Collaboration - Google Drive and Docs in 30 Minutes (2nd Edition) – The unofficial guide to the new Google Drive, Docs, Sheets & Slides (2015)

Google Drive and Docs in 30 Minutes (2nd Edition) – The unofficial guide to the new Google Drive, Docs, Sheets & Slides (2015)

Chapter 6. Collaboration

As a grad student, I often worked on group projects. “Collaboration” usually involved emailing Word and Excel attachments, or passing USB drives containing files to classmates. It was clumsy and difficult to manage. It was also prone to error and wasted effort if people independently opened and worked on copies of the same file.

Then someone showed me how to collaborate using the Share feature in Docs. I don’t recall what the report was about. But I vividly remember going to Google Docs, opening a document at the same time other students were working on it, and seeing their differently colored cursors moving around the screen, typing new words and making edits in real time. It was an epiphany.

Sharing is not limited to Docs. This chapter will explain how to enable online collaboration in Sheets and Slides as well as Docs.

What to expect when collaborating in Google Drive

One of the great benefits of collaboration in Docs, Sheets, and Slides is that everyone works with the same copy of the file. It’s possible for two or more people to simultaneously work on the same data, and for each to see what others are adding, changing or deleting right on the screen.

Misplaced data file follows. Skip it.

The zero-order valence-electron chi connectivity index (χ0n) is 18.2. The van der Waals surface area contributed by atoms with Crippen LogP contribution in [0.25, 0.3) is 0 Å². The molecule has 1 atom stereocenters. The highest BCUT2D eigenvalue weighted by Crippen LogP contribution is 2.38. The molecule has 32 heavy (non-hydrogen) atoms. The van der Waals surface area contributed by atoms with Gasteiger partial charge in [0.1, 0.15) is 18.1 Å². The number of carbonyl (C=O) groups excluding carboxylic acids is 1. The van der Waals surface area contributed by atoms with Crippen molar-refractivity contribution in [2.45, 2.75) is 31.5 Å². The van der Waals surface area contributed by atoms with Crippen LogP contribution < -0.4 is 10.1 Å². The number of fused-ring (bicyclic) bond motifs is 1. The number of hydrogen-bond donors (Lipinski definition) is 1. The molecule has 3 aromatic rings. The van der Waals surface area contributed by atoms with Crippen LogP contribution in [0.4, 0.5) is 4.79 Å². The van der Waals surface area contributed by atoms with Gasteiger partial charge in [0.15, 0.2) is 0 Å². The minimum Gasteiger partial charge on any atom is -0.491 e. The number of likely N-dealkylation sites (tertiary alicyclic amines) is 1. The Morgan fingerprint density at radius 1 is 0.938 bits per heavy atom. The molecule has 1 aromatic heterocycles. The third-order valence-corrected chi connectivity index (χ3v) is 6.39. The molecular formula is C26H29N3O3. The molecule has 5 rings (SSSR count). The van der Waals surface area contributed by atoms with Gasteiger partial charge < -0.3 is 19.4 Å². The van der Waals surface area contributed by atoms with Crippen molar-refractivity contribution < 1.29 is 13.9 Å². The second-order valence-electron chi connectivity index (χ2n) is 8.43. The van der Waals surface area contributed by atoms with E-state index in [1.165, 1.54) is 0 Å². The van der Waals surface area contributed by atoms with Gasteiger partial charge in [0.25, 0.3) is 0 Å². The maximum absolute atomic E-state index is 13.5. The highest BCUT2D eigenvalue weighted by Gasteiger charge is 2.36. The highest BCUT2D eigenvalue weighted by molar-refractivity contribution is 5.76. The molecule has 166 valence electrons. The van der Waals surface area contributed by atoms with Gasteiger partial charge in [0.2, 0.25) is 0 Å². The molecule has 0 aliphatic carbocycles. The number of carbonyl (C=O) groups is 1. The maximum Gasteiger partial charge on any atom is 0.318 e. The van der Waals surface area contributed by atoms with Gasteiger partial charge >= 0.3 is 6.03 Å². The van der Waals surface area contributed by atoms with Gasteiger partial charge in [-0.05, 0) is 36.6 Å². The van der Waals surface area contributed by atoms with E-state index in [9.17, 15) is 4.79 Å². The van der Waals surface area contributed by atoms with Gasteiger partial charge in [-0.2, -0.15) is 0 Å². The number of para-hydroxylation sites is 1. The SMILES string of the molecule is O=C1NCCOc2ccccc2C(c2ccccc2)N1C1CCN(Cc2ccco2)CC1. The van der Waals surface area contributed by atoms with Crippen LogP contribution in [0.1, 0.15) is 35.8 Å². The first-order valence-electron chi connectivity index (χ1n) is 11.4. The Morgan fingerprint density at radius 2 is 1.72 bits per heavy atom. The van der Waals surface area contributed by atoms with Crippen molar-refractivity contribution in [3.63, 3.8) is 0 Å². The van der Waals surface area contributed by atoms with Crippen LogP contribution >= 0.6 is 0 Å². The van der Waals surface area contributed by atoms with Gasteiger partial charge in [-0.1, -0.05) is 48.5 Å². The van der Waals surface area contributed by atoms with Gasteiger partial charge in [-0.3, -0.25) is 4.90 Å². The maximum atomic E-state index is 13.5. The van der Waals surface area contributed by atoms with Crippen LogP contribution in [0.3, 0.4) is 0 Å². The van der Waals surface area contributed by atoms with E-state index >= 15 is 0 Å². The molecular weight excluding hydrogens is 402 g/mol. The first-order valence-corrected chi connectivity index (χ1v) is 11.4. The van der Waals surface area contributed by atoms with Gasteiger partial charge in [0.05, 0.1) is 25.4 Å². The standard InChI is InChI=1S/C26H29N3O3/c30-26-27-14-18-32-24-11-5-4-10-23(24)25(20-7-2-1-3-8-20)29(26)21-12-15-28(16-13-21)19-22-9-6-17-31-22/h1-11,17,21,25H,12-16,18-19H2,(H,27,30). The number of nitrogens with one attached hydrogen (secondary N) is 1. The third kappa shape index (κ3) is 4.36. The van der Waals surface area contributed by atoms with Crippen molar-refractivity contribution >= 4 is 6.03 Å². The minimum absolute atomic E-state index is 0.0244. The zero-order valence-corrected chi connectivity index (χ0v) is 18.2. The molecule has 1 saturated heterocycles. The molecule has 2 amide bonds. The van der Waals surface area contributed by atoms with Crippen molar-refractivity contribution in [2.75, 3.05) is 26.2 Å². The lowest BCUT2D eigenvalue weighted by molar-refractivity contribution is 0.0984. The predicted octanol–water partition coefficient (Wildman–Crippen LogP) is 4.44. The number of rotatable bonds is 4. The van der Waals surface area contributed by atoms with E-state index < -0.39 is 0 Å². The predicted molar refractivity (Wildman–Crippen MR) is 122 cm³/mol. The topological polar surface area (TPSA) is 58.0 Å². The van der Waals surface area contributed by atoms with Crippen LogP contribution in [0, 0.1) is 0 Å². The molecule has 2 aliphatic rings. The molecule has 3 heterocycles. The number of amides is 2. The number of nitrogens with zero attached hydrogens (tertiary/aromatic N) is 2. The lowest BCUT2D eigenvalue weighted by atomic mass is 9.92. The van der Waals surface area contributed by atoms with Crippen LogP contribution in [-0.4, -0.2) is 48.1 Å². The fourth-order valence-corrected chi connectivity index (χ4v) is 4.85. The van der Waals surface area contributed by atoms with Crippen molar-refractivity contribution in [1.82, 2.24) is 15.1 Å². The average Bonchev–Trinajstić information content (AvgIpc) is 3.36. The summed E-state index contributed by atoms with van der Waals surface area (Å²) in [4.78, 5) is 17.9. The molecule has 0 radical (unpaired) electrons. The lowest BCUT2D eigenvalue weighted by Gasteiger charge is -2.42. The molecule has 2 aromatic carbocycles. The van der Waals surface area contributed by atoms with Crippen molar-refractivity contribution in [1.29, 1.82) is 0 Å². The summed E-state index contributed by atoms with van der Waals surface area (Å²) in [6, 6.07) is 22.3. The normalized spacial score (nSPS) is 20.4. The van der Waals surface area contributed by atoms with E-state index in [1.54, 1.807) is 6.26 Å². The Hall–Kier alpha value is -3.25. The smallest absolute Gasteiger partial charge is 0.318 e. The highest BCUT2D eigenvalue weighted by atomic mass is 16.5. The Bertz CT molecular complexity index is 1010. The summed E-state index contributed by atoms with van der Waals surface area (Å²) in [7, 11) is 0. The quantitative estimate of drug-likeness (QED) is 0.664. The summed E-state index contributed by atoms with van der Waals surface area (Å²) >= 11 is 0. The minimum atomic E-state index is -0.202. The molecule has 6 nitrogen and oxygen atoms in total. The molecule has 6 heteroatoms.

This greatly reduces the chances of a document being forked—that is, being split into separate versions, with different editing histories. Forked documents can cause huge problems and lead to loads of wasted time when it’s time to reconcile the different versions of the file.

Different modes of collaboration

When working with other people on shared files in the browser and Chromebook versions of Google Docs, Sheets, and Slides, there are generally two modes of collaboration:

Simultaneous: Users work at the same time on a shared document. Differently colored cursors and nametags identify different users. It’s also possible to start chats with other logged-in users, by clicking the chat icon in the upper right corner of the window.

Asynchronous: Users work at different times on the same document. Communication about the document generally takes place using comments (see example, below) which can be inserted from the toolbar or Insert > Comment command, as well as the Email collaborators command (see Contacting collaborators, later in this chapter).